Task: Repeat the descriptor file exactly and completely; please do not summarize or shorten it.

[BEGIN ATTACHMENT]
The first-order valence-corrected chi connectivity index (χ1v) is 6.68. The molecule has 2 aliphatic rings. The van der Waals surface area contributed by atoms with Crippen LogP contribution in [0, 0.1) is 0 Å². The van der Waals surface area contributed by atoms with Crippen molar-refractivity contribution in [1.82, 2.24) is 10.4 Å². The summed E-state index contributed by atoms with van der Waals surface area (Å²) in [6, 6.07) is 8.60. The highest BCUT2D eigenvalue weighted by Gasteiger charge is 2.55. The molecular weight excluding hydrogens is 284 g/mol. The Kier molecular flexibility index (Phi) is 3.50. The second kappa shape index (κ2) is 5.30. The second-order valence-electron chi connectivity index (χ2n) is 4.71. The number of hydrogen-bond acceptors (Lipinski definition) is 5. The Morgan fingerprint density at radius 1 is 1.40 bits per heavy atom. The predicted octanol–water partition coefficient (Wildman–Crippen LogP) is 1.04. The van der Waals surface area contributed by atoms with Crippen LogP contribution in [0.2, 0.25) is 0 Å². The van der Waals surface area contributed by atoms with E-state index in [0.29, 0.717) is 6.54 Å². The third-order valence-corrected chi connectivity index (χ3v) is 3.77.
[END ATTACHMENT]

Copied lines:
The first-order valence-corrected chi connectivity index (χ1v) is 6.68. The molecule has 2 aliphatic rings. The van der Waals surface area contributed by atoms with Crippen LogP contribution in [0, 0.1) is 0 Å². The van der Waals surface area contributed by atoms with Crippen molar-refractivity contribution in [1.82, 2.24) is 10.4 Å². The summed E-state index contributed by atoms with van der Waals surface area (Å²) in [6, 6.07) is 8.60. The highest BCUT2D eigenvalue weighted by Gasteiger charge is 2.55. The molecular weight excluding hydrogens is 284 g/mol. The Kier molecular flexibility index (Phi) is 3.50. The second kappa shape index (κ2) is 5.30. The second-order valence-electron chi connectivity index (χ2n) is 4.71. The number of hydrogen-bond acceptors (Lipinski definition) is 5. The Morgan fingerprint density at radius 1 is 1.40 bits per heavy atom. The predicted octanol–water partition coefficient (Wildman–Crippen LogP) is 1.04. The van der Waals surface area contributed by atoms with Crippen LogP contribution in [0.2, 0.25) is 0 Å². The van der Waals surface area contributed by atoms with E-state index in [0.29, 0.717) is 6.54 Å². The third-order valence-corrected chi connectivity index (χ3v) is 3.77.